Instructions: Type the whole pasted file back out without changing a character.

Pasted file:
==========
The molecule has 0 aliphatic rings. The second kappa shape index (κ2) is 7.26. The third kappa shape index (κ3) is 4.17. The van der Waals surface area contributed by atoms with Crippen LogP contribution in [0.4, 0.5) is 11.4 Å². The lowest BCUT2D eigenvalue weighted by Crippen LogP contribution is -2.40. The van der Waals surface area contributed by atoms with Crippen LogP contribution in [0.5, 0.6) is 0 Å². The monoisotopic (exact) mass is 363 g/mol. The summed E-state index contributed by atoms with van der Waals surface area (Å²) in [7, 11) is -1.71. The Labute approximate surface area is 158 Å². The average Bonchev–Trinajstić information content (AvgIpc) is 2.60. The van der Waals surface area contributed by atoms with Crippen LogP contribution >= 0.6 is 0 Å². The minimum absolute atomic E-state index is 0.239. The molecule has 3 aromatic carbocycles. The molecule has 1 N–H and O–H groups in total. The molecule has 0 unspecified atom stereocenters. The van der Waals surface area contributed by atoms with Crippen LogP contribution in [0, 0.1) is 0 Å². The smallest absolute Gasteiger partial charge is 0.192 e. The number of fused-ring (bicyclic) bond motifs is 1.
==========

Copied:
The molecule has 0 aliphatic rings. The second kappa shape index (κ2) is 7.26. The third kappa shape index (κ3) is 4.17. The van der Waals surface area contributed by atoms with Crippen LogP contribution in [0.4, 0.5) is 11.4 Å². The lowest BCUT2D eigenvalue weighted by Crippen LogP contribution is -2.40. The van der Waals surface area contributed by atoms with Crippen LogP contribution in [0.5, 0.6) is 0 Å². The monoisotopic (exact) mass is 363 g/mol. The summed E-state index contributed by atoms with van der Waals surface area (Å²) in [7, 11) is -1.71. The Labute approximate surface area is 158 Å². The average Bonchev–Trinajstić information content (AvgIpc) is 2.60. The van der Waals surface area contributed by atoms with Crippen LogP contribution >= 0.6 is 0 Å². The minimum absolute atomic E-state index is 0.239. The molecule has 3 aromatic carbocycles. The molecule has 1 N–H and O–H groups in total. The molecule has 0 unspecified atom stereocenters. The van der Waals surface area contributed by atoms with Crippen LogP contribution in [0, 0.1) is 0 Å². The smallest absolute Gasteiger partial charge is 0.192 e. The number of fused-ring (bicyclic) bond motifs is 1.